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Patent Leather Guilt
There is a rail wrapping around my porch, nice and shiny white. Safe. There is a rocking chair too. Old and scratched and warped. Like to feel the broken, stubble splinters grating against my back. There’s something floating on the summer evening air, something far and fleeting, caught and then lost again. It twirls, teasing, round the chair back and through its rockers, in the crevices of my elbows and the spaces between my toes. Whispering, cradling me. Where I have sat. For seven years.
Black-blue-brown night. Littered with stars and hopes. A knock at the door, hesitantly. My mother stiffens and leaps from the room, where she’d been reading me a bedtime story.
Soft little feet pad through the hallway behind her, curious feet. What made Mother stop reading?
A little girl. A mousy, brown-haired, tiny girl. Trembling, limpid eyes the color of the night, huge in a starved face. Ragged black dress eclipses her ankles and floats in sweeping folds of fabric around her knees. She clutches a beaten purple rabbit with no eyes and only one ear. Nothing else.
My father hears my carpet footsteps, grabs me. He carts me to the bedroom and dumps me on the bed. I turn my face up to my father, a confused flower opening towards a menacing sun. Whine, “Father, what’s that girl doing here? She ruined bedtime!”
A frown. “Fritz, the little girl is hiding from the bad guys.”
“What bad guys?”
Clouds scud across his face. “Anybody. Everybody. Don’t tell a soul that’s she’s here. Especially the men with the shiny boots and the badges. They don’t like her.”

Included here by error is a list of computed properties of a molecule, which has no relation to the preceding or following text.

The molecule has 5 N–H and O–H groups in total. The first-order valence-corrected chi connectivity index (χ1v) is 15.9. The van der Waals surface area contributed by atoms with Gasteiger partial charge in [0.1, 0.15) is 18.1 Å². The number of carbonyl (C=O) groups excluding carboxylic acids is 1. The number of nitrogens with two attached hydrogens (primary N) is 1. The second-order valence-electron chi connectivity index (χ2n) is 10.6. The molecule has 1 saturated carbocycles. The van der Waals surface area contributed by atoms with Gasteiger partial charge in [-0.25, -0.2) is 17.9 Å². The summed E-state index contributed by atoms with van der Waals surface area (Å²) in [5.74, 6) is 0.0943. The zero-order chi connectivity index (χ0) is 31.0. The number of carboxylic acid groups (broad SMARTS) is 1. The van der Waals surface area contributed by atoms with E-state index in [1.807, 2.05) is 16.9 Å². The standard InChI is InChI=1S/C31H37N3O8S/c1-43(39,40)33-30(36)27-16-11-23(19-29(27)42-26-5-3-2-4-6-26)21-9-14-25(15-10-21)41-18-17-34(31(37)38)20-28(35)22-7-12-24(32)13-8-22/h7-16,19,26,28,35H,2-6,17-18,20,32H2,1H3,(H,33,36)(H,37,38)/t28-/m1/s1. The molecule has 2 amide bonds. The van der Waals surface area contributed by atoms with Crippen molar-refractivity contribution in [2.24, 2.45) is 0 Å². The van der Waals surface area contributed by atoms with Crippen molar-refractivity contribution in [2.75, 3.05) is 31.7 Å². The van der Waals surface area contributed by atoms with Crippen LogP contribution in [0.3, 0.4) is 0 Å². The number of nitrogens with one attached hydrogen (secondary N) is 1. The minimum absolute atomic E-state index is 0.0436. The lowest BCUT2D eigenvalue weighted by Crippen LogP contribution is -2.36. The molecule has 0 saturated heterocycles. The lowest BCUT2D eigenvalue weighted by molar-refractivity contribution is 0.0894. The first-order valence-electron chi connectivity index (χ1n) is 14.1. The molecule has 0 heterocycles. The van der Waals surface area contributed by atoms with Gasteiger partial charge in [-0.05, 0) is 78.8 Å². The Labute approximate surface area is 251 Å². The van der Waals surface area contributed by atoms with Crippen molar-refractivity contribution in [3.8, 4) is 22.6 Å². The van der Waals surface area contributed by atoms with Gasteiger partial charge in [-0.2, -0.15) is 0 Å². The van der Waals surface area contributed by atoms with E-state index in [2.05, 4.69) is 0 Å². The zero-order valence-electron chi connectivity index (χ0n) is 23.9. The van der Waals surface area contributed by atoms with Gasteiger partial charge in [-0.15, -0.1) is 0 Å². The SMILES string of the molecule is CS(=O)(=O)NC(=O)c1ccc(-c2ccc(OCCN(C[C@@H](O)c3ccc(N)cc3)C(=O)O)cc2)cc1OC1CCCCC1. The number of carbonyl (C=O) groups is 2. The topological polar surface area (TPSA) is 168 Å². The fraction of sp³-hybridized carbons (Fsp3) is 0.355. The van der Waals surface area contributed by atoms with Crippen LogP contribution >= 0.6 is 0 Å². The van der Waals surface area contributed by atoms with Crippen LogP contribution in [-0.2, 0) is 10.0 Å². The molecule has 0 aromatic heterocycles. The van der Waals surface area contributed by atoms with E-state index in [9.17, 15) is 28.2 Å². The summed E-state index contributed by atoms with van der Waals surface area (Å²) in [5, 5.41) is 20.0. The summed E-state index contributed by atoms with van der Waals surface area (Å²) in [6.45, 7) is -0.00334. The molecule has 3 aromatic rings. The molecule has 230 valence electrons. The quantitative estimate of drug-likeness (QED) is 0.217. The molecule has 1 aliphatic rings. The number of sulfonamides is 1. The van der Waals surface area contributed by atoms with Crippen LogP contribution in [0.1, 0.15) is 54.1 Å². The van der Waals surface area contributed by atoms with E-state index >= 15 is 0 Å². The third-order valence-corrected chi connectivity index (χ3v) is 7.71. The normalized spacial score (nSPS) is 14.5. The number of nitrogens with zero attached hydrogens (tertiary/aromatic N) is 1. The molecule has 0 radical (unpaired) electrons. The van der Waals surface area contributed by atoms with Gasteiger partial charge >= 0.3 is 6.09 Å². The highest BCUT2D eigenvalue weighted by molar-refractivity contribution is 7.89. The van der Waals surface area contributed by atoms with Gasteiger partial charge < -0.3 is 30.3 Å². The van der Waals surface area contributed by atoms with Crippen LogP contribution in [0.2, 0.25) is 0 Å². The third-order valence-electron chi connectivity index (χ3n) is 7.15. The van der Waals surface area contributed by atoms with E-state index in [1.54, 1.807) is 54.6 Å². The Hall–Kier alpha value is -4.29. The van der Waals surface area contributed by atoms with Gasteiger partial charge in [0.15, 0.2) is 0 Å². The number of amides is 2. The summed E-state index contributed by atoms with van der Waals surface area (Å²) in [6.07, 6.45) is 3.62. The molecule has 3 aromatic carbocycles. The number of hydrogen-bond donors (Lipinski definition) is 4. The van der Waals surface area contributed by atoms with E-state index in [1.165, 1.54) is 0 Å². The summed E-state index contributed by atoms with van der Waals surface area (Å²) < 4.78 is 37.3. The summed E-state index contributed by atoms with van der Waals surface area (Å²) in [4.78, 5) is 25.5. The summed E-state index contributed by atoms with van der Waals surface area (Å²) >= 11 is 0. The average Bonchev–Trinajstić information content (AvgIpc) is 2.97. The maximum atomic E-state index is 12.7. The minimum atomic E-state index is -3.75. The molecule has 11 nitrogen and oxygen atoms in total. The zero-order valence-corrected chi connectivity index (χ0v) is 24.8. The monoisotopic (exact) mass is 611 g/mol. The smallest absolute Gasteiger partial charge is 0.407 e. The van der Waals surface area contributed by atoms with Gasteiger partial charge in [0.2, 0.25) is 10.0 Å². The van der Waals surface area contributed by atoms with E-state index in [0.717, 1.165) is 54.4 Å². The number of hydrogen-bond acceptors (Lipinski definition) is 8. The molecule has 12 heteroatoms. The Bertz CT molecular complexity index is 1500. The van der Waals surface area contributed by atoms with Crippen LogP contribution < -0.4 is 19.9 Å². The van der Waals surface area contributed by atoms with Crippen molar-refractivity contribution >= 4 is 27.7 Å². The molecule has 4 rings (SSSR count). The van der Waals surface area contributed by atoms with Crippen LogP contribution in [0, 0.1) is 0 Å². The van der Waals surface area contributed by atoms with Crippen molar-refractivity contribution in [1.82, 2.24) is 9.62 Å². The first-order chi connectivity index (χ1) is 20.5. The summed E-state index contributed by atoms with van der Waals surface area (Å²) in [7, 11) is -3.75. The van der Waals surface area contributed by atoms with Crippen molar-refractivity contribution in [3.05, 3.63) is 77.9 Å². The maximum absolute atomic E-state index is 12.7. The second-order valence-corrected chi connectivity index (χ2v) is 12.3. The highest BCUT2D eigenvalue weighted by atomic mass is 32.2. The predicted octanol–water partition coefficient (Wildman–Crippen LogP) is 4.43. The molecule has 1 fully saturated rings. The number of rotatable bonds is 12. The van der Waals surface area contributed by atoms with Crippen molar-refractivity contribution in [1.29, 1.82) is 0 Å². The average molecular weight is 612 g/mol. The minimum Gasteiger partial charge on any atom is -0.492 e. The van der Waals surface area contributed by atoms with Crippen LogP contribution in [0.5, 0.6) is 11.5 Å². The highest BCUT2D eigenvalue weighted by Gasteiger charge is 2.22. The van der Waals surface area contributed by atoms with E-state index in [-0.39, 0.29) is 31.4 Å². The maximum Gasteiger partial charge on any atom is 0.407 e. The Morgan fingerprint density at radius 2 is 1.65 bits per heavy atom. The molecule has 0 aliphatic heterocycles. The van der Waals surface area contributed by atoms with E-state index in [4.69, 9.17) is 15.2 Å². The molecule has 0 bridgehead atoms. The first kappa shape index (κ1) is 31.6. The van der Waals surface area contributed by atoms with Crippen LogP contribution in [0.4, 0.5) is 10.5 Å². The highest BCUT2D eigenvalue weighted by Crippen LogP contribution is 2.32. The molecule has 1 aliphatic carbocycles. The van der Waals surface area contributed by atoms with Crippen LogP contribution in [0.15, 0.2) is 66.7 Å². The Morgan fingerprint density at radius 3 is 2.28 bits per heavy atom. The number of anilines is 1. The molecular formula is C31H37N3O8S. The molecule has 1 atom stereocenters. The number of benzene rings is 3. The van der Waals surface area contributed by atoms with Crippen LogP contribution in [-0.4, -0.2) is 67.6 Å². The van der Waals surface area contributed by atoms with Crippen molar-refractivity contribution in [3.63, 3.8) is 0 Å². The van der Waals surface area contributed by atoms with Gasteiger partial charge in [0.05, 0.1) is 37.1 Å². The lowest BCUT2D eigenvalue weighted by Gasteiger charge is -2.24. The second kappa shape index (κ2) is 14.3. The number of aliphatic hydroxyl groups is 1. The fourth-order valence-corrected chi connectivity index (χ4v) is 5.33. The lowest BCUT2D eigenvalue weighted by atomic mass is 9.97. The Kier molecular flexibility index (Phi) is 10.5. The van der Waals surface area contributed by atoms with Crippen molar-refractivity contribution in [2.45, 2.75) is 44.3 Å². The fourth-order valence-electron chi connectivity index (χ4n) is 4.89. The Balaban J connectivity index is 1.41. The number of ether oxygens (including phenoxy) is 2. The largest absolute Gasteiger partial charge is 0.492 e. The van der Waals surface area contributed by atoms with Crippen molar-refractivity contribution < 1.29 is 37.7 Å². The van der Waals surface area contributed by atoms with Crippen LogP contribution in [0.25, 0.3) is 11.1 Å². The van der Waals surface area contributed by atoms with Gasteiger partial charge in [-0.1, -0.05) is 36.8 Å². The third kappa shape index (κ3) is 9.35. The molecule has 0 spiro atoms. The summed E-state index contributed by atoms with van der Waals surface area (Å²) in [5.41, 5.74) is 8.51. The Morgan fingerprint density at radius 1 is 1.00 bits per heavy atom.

“Why not? Did she do something bad?”
“No.” A heavy sigh. “She only lived.” Father’s face softens a moment, pensive, brooding, then hardens. “So you mustn’t tell anybody about her. Ever. Understand?”
“Yes, Father. I understand.” Of course I don’t. I am nine years old, and an idiot.
“And, Fritz—you’ll sleeping in the drawing room tonight. The little girl will have your room. She’s had a long journey, and we want her to be comfortable.”
What an injustice! Outrage! I hold onto the bedstead with all my might until Father peels my fingers off and drags me, kicking and screaming, to sleep on the bare carpet of the living room.
“I hate you! I hate you!” I shout at the little girl. Her eyes are like a punished puppy dog’s. They are led to my room, deep and silky, haunting.
I storm about the house for the next week, boiling with childlike rage. Don’t notice the lines on my parents’ faces, their haunted walk. Don’t care. My room is stolen, my second helpings devoured shyly but eagerly by an underfed mouth.
If children could hate, I would hate the little girl. She is always there, hanging listlessly in the doorway, slinking along the hall to the bathroom, vaguely clutching her bunny. A ghost of a child.
I steam as I sit in the classroom, not hearing the speech glorifying the war. Can only imagine the little girl playing with my toys, reading my books, being cared for by my other. The Führer’s prejudices are not mine, only the prejudices of a young boy. I wouldn’t care if the girl were a hideous monster, much less a Jew. All I know is that she is stealing what I love.
Dinnertime and our sullen foursome. My father kindly puts a hand on the little girl’s shoulder. She flinches.
“Honey,” he says gently, “would you like some nice new shoes to wear? Your old ones are getting a little worn out.” They are slips of cloth with barely enough on their soles to stay together. Just like her and 9.5 million others.
The little girl nods, her face pitifully hopeful. I am almost sorry for, until Mother whips out a pair of shiny black shoes. My shoes! Bought them just last month, for the Sabbath days. Better even than my toy soldiers. To be wasted on the girl?
I fling myself up from the chair. “You took my shoes!” I screech. “You and your stupid bunny! Stop eating my dinner! Stop sleeping in my room! Go away! Go away!”